Reviewed by Herb Levy

OH MY GOODS! (Mayfair Games/Lookout Games, 2 to 4 players, ages 10 and up, 30 minutes; $15)



Originally published as Royal Goods, the game has hit American shores with all of the 110 cards intact but the name changed to othe more whimsical Oh My Goods!. In addition, the original rules for the game have been revised by the designer, Alexander Pfister, in recognition that what had been conceived as a light card game has been embraced by more serious gamers demanding more challenge. Pfister has kindly obliged. This review will focus on the new, second edition, rules (while still referencing the original rules as needed).


                        Worker card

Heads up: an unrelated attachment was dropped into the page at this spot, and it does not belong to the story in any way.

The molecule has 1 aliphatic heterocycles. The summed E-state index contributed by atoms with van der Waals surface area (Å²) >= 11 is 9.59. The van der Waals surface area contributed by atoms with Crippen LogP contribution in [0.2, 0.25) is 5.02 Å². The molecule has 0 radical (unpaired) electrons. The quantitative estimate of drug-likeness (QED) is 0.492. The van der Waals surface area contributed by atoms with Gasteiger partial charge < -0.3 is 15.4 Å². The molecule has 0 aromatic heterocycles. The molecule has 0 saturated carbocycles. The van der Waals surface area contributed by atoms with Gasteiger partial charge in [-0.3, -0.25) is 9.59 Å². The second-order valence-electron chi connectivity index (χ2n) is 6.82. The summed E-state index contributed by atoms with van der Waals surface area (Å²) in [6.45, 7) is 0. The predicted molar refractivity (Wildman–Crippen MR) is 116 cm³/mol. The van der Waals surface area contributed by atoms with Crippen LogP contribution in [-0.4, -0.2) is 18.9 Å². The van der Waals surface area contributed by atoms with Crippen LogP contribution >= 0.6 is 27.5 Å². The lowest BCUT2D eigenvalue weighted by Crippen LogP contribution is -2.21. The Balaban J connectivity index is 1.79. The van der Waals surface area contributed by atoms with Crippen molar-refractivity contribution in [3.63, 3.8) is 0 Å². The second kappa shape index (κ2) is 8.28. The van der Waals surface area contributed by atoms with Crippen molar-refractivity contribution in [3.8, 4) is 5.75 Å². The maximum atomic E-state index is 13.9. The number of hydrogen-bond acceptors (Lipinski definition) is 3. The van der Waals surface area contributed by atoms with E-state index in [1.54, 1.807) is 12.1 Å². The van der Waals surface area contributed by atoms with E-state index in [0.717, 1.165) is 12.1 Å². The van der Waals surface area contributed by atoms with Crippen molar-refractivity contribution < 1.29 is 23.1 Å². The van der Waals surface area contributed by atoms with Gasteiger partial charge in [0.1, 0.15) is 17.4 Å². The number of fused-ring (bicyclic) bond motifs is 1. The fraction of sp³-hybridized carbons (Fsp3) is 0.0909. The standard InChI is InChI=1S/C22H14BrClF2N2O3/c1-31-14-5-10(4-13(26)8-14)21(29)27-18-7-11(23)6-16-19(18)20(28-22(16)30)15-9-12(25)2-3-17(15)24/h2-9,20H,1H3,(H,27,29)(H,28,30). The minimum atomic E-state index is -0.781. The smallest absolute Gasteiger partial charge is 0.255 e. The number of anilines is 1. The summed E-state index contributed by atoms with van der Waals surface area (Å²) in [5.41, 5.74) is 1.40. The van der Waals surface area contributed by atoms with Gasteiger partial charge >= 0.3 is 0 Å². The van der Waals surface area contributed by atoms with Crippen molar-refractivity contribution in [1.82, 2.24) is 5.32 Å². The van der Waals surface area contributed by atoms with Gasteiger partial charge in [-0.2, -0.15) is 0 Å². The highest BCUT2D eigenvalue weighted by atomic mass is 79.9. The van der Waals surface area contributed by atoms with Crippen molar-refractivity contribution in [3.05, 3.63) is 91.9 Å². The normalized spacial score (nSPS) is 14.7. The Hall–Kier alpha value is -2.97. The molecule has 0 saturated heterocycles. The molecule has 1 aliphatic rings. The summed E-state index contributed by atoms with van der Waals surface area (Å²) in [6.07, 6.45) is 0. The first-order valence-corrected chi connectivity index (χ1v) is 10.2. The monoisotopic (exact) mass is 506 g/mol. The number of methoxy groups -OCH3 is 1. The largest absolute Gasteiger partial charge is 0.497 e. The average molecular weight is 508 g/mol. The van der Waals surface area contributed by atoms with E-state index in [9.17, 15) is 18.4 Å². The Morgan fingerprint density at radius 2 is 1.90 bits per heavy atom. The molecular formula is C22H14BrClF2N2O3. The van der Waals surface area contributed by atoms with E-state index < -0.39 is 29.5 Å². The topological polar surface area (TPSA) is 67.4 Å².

Every player starts with a worker card (male on one side, female on the other for those with a preference). The card includes an outline, in  icons, of the four phases to a round as a helpful play aid.  An assortment (how large an assortment depending on the number of players) of “assistants” is placed n the side. Assistant cards are double-sided and, when recruited, will help your worker produce goods. Finally, all players receive a card displaying a “Charburner” (a building that makes charcoal.)



              Starting Charburner cards